Ryan Gosling is stunt motorcycle driver Luke Glanton, whose job in a travelling circus makes him a fleeting presence in the lives of others. One such other, old flame Romina (Eva Mendes), reaches out to Glanton upon his return to Schenectady, New York to inform the wandering thrill seeker of his having fathered her one year old son, Jason. In an attempt to convince Romina that he can provide for their son, despite her having set up house with new love Kofi (Mahershala Ali), Glanton decides to put the speed and technicality he’s developed as part of his circus act to criminal use in a series of bank robberies.
So far, you’d be forgiven for believing from this description and the film’s own marketing that The Place Beyond The Pines is simply a retread of Gosling’s most iconic role to date – a blue collar version of 2011’s Drive perhaps. But Pines reaches far beyond its initial plot motivations to deliver a meditative, if often meandering, study on the relationships between fathers and sons. As Glanton gathers confidence – some would say misplaced cockiness – with each bank robbed, he puts himself on the map of the police, in particular Bradley Cooper’s rookie cop Avery Cross who has also recently fathered a boy. As the admittedly long running time unfolds, Pines casts its spotlight on how the families of both men have evolved beyond their first act actions, and becomes a nuanced observation on family dynamics more akin to director Derek Cianfrance’s previous effort, Blue Valentine.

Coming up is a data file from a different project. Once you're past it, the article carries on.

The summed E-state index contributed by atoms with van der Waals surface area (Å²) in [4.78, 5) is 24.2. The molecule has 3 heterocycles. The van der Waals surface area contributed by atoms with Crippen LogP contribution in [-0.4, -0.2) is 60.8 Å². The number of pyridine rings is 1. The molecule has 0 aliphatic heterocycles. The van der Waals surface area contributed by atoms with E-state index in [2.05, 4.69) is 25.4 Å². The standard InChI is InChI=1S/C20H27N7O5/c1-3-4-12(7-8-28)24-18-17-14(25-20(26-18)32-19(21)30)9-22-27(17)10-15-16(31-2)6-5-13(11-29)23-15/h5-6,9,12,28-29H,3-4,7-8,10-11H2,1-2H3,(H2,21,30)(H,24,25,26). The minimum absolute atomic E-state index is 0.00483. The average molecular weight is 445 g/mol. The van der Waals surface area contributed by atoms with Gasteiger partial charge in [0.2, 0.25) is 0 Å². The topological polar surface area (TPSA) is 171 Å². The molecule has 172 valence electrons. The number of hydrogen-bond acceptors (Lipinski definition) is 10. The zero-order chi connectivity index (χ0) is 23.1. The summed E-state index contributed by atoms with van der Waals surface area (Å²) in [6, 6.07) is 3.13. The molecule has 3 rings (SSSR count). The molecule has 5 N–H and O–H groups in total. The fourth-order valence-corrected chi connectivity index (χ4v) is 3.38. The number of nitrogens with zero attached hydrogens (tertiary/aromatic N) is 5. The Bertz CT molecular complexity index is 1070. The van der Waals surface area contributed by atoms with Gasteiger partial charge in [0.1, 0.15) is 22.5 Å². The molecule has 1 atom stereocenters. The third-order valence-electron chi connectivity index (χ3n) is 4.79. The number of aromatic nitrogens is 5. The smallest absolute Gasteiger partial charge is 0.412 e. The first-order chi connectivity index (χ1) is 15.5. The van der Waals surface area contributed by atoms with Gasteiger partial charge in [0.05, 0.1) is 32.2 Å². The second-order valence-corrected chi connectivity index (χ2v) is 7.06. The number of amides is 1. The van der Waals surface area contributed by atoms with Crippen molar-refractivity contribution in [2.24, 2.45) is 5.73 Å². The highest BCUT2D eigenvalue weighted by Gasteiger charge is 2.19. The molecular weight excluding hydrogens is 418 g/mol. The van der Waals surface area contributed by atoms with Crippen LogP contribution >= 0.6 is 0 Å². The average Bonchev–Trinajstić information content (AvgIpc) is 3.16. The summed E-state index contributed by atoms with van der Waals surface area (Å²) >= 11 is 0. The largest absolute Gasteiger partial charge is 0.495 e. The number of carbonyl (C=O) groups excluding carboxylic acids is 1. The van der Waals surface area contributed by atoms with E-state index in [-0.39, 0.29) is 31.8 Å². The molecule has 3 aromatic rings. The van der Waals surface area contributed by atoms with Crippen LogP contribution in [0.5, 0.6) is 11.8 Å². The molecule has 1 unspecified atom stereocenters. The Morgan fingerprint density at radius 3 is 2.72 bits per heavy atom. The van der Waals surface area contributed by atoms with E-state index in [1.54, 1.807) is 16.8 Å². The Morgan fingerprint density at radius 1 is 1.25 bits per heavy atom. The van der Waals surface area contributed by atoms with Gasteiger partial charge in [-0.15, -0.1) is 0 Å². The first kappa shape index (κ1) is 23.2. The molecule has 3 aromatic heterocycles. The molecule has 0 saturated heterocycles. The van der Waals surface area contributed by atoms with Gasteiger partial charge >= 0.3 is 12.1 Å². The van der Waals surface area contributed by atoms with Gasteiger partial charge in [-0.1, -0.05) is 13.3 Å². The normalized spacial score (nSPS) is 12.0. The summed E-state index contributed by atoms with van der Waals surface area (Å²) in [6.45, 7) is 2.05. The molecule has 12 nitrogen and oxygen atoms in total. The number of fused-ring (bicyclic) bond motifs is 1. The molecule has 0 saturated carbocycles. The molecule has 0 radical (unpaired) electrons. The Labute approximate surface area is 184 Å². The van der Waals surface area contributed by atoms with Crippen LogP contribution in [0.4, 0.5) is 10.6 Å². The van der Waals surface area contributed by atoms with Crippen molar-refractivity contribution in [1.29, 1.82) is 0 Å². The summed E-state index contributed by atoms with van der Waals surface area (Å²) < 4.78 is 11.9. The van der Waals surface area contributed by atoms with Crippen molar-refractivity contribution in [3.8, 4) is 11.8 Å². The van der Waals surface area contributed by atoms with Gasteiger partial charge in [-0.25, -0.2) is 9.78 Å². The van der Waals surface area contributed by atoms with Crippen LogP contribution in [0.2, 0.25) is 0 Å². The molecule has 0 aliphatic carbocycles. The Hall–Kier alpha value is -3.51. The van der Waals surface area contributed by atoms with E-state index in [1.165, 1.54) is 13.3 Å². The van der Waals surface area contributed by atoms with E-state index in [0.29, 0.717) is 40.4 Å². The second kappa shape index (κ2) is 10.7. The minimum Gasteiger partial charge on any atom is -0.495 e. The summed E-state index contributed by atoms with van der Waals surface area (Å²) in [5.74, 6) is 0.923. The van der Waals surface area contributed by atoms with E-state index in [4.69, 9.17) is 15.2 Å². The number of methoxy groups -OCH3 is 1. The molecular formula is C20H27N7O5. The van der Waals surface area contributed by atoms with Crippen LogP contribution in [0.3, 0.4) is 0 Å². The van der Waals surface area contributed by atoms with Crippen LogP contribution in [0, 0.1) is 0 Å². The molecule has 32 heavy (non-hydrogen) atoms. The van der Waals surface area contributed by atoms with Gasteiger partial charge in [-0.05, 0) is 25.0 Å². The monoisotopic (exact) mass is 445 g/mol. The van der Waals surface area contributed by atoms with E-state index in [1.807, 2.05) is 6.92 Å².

As in that film, Cianfrance puts his documentary making past to good use in allowing the camera to observe rather than dictate the action, and never is it more evident than in the film’s opening tracking shot that fully immerses the viewer into Glanton’s death-defying world of small town thrills, as well as the film’s one-take bank heists. In keeping with this, the performances of all involved are subdued and rightfully so, with no showboating scene stealing despite the wealth of familiar faces.
Pines does have its flaws, particularly under any close comparison with Cianfrance and Gosling’s original collaboration. The novel-like structure is perhaps too broad in its reach, and as such the characters don’t feel as fully fleshed as they could be, meaning the film’s attempts at emotional punches aren’t as immediately visceral as those in Blue Valentine. The film also precariously tip toes the line between down to earth realism and extraordinary situations, complete with cheesy dialogue designed for poster taglines, none more so than “If you ride like lightning, you’re gonna crash like thunder.”
So whilst the film’s attempts at epic scope may fall a little short, The Place Beyond The Pines succeeds at providing a lingering and insightful exploration into the effects of the sins of the fathers over the generations, proving that when it comes to cinematic dissection of familial relations, Derek Cianfrance is a reliable force.